Women Are ‘Menstruators’ and ‘People Who Menstruate’ To Some Massachusetts Politicians

Printed from: https://newbostonpost.com/2022/04/15/women-are-menstruators-and-people-who-menstruate-to-some-massachusetts-politicians/

What’s the proper term to use when referring to a woman?

Some liberal politicians in Massachusetts use the terms “menstruator” or “people who menstruate.”


“Menstruator” and “people who menstruate” are theoretically gender-neutral terms that refer to the menstrual cycle experienced by female human beings during and after puberty. So if a biological woman identifies as another gender, that person would be a menstruator or qualify as being among “people who menstruate.” However, a biological male that identifies as a different gender is not a menstruator. Therefore, a biological female who identifies as a transgender man would be a menstruator, but a biological male who identifies as a transgender woman would not. 

State Senator Pat Jehlen (D-Somerville) has embraced the term; she uses it when speaking about her support for “An Act Concerning Disposable Menstrual Products in Schools” (H.690). It’s a bill that would expand access to menstrual products in public schools. It would do so by providing them free of charge in restrooms at schools that serve grades 6 through 12.

But the bill, she notes, is not specifically meant to benefit just girls.

“No one should have to choose between food, a roof over their head, their education, and access to menstrual products,”Jehlen tweeted on March 3, 2022. “Yet every day in Massachusetts, menstruators are forced to make exactly that choice!”

While some may assume the bill means girls’ bathrooms, it never makes that distinction. 

Here is the exact wording of the bill:


Section 1. Chapter 71 of the General Laws is hereby amended by adding at the end thereof the following section 68A:–

Section 2. For purposes of this section, “disposable menstrual products” means products including, but not limited to, tampons and sanitary napkins for use in connection with the menstrual cycle.

Section 3. All elementary and secondary public schools in the Commonwealth serving students in any grade from grade six through grade twelve shall provide disposable menstrual products in the restrooms of such school building or buildings. Such products shall be provided at no charge to students. Such amount may be adjusted from time to time based on utilization. School districts shall work to ensure that such products shall be available in a convenient manner that does not stigmatize any student seeking such product.

Section 4. This act shall take effect on August 1, 2022.


NewBostonPost asked a sponsor of the bill by email last year about the lack of specificity about bathrooms, and whether that means that the bill would require public schools to provide tampons in boys’ bathrooms.

He didn’t deny it.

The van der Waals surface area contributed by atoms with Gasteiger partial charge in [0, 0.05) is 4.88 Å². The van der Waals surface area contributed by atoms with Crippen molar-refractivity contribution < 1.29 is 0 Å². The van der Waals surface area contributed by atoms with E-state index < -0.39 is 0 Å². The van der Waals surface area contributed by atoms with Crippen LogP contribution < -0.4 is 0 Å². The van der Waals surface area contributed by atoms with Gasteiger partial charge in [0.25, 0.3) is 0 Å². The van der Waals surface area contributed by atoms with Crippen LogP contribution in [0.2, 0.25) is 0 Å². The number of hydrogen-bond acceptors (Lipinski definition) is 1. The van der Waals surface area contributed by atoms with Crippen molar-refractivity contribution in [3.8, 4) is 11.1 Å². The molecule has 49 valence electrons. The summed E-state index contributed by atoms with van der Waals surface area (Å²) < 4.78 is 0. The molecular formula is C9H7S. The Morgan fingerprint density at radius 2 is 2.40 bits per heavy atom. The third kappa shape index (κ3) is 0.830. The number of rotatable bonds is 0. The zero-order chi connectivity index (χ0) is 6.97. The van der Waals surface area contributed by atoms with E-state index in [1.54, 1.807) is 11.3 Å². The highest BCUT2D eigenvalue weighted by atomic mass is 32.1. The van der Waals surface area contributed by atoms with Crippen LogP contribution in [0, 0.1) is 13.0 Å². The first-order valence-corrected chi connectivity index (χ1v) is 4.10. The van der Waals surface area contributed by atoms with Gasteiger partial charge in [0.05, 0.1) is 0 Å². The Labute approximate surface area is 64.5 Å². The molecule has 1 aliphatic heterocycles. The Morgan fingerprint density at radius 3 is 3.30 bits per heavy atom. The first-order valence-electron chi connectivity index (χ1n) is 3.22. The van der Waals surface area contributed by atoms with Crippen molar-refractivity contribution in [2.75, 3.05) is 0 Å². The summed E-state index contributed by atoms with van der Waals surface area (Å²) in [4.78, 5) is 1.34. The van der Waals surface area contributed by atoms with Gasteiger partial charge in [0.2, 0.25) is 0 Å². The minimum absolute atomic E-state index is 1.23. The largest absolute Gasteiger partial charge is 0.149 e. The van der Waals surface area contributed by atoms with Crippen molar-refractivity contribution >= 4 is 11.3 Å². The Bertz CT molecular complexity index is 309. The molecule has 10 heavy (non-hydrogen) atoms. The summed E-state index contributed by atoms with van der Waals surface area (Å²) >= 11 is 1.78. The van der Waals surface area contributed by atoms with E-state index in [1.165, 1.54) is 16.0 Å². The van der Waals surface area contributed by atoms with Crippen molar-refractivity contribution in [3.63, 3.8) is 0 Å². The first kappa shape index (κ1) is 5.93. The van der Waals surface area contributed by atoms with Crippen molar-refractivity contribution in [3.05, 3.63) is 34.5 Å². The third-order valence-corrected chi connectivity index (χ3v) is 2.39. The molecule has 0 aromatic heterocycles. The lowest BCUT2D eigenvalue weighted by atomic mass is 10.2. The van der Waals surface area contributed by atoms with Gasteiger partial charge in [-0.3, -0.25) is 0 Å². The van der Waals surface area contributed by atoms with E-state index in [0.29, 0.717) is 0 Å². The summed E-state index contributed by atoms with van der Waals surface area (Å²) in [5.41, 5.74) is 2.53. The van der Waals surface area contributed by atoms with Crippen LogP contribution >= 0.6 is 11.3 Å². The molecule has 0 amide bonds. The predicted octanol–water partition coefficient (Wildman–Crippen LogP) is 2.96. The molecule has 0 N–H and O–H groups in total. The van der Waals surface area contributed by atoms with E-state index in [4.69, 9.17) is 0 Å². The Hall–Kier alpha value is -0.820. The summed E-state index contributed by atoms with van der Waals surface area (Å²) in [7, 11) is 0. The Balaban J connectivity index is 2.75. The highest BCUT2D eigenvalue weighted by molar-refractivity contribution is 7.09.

“The bill only directs that school districts provide disposable menstrual products in the restrooms and that ‘such amount may be adjusted from time to time based on utilization,’ ” the sponsor, state Representative Jeffrey Roy (D-Franklin), said in an email message last July. “It further provides that:  ‘School districts shall work to ensure that such products shall be available in a convenient manner that does not stigmatize any student seeking such product.’ ”

Roy doesn’t use the term “menstruator.” But Jehlen isn’t alone in her embrace of the term.

Jordan Meehan is another one. He was the Legislative and Policy Manager for the Massachusetts Commission on LGBTQ Youth from 2019 to 2022. He now serves as the campaign manager for Brookline attorney Shannon Liss-Riordan in her bid for attorney general.

Meehan, a Democrat and self-described democratic socialist, also used the term when voicing his support for the menstrual product bill. 

“Not all women menstruate, and not all menstruators are women. Trans men menstruate too, and also need access to menstrual products in bathrooms,” Meehan tweeted. “Share your story and why you think Massachusetts should pass the I AM bill at http://MassNOW.org/IAM.”

Meehan unsuccessfully challenged incumbent state Representative Kevin Honan (D-Brighton) in the September 2020 Democratic primary in the 17th Suffolk District (which covers the Allston and Brighton neighborhoods of Boston). Honan, a member of the Massachusetts Legislature since 1987, got 54 percent of the vote to Meehan’s 46 percent.

Additionally, Jesse Mermell, a Brookline Democrat who ran for a U.S. House seat in the state’s Fourth Congressional District in 2020, has used a similar term:  “people who menstruate.”

Mermell tweeted on July 31, 2020, “COVID disproportionately impacting people who menstruate, child care on the brink of collapse, reproductive rights under assault. We need to #ElectWomen.”

Jehlen, Meehan, and Mermell could not be reached for comment on Thursday or Friday this week. 


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